Justice, Action, Legitimacy and Power

This is a course from a previous year. View the current courses
Advanced—Year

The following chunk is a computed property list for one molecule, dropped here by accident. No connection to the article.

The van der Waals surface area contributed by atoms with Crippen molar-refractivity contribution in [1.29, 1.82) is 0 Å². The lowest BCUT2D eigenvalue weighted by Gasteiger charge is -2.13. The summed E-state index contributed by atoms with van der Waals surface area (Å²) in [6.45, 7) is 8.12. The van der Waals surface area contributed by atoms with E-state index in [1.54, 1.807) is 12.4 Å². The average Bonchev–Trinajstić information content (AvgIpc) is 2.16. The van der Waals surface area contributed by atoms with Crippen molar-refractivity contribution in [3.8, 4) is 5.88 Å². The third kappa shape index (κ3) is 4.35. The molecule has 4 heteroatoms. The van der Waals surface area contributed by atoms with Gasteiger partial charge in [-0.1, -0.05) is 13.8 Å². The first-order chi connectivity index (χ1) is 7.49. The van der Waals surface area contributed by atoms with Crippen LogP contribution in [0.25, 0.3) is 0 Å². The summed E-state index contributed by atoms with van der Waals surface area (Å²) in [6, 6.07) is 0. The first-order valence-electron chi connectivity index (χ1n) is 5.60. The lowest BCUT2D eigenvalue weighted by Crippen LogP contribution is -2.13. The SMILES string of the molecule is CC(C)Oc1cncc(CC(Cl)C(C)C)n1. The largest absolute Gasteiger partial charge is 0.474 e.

This seminar examines five frameworks of normative and social analysis, focusing on the issue of how to understand power, action, legitimacy, justice, and gender in contemporary social worlds. We will read works by four of the most influential and systematic contemporary political theorists—John Rawls, Jurgen Habermas, Michel Foucault, and Hannah Arendt—and by feminists, as well as other theorists, who either criticize or extend their works. In this way, we examine—first on their own and then in comparison—the resources, implications, and limitations of different conceptions of social justice, human flourishing, political legitimacy, the organization of social power, and the nature of gender relations. We test the relevance of different approaches by examining the ways in which they either contribute to or impede feminist criticism and other egalitarian movements. Stark differences will emerge between the five theoretical perspectives examined. For instance, a variety of positions will emerge on the issue of the worth or legitimacy of European modernity, the historical process that produced capitalism, representative and constitutional democracy, religious pluralism, the modern sciences, ethical individualism, secularism, fascism, the discourse on human rights, communism, new forms of racism and sexism, and many “new social movements.” While they are all late- or post-modern thinkers, the authors we study disagree radically on the possibilities that modernity opens for social justice, political legitimacy, empowered human action, or new and insidious forms of domination and inequality. Issues to be discussed include: What is the content of social justice, and can it be realized in contemporary social conditions? What is the relationship among identity, action, and politics? Can democracy be realized in advanced capitalist societies; and, if so, what institutional and social forms does it require? Should we view the process of Western modernization as representing genuine moral and political progress or simply as replacing older with newer and more insidious forms of domination? Does a feminist perspective contribute to, modify, or lead to the rejection of contemporary theories of justice, action, legitimacy, and power? Emphasis will be on close and sustained readings from original texts.